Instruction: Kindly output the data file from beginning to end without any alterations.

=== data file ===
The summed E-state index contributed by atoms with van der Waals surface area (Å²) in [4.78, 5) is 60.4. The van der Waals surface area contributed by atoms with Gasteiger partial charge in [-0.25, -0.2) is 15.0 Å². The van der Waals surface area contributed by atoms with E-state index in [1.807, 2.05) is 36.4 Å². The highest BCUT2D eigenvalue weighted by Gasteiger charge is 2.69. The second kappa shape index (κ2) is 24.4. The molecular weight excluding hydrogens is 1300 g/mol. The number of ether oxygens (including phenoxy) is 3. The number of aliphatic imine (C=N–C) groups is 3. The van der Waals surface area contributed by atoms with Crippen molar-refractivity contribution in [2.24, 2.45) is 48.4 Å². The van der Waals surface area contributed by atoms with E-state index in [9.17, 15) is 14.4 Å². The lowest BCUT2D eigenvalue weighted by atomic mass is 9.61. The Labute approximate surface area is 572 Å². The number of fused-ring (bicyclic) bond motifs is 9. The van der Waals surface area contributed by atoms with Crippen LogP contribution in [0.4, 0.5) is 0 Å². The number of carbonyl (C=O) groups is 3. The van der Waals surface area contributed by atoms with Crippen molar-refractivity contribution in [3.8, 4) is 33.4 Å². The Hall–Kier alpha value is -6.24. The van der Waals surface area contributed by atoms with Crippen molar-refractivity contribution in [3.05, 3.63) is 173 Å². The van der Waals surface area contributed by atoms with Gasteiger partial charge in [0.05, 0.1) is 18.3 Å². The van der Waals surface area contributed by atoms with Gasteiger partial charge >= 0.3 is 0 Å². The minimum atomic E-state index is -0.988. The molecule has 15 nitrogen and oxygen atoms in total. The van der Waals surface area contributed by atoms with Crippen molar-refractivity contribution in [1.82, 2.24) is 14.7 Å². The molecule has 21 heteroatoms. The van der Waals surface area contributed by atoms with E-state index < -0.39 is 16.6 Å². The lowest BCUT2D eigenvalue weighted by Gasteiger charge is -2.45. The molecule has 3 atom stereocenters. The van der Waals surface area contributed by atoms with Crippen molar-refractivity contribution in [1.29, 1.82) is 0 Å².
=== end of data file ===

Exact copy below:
The summed E-state index contributed by atoms with van der Waals surface area (Å²) in [4.78, 5) is 60.4. The van der Waals surface area contributed by atoms with Gasteiger partial charge in [-0.25, -0.2) is 15.0 Å². The van der Waals surface area contributed by atoms with E-state index in [1.807, 2.05) is 36.4 Å². The highest BCUT2D eigenvalue weighted by Gasteiger charge is 2.69. The second kappa shape index (κ2) is 24.4. The molecular weight excluding hydrogens is 1300 g/mol. The number of ether oxygens (including phenoxy) is 3. The number of aliphatic imine (C=N–C) groups is 3. The van der Waals surface area contributed by atoms with Crippen molar-refractivity contribution in [2.24, 2.45) is 48.4 Å². The van der Waals surface area contributed by atoms with E-state index in [9.17, 15) is 14.4 Å². The lowest BCUT2D eigenvalue weighted by atomic mass is 9.61. The Labute approximate surface area is 572 Å². The number of fused-ring (bicyclic) bond motifs is 9. The van der Waals surface area contributed by atoms with Crippen LogP contribution in [0.4, 0.5) is 0 Å². The number of carbonyl (C=O) groups is 3. The van der Waals surface area contributed by atoms with Crippen molar-refractivity contribution in [3.8, 4) is 33.4 Å². The Hall–Kier alpha value is -6.24. The van der Waals surface area contributed by atoms with Crippen molar-refractivity contribution in [3.05, 3.63) is 173 Å². The van der Waals surface area contributed by atoms with Gasteiger partial charge in [0.05, 0.1) is 18.3 Å². The van der Waals surface area contributed by atoms with Gasteiger partial charge >= 0.3 is 0 Å². The minimum atomic E-state index is -0.988. The molecule has 15 nitrogen and oxygen atoms in total. The van der Waals surface area contributed by atoms with Crippen molar-refractivity contribution in [1.82, 2.24) is 14.7 Å². The molecule has 21 heteroatoms. The van der Waals surface area contributed by atoms with E-state index < -0.39 is 16.6 Å². The lowest BCUT2D eigenvalue weighted by Gasteiger charge is -2.45. The molecule has 3 atom stereocenters. The van der Waals surface area contributed by atoms with Crippen molar-refractivity contribution in [1.29, 1.82) is 0 Å².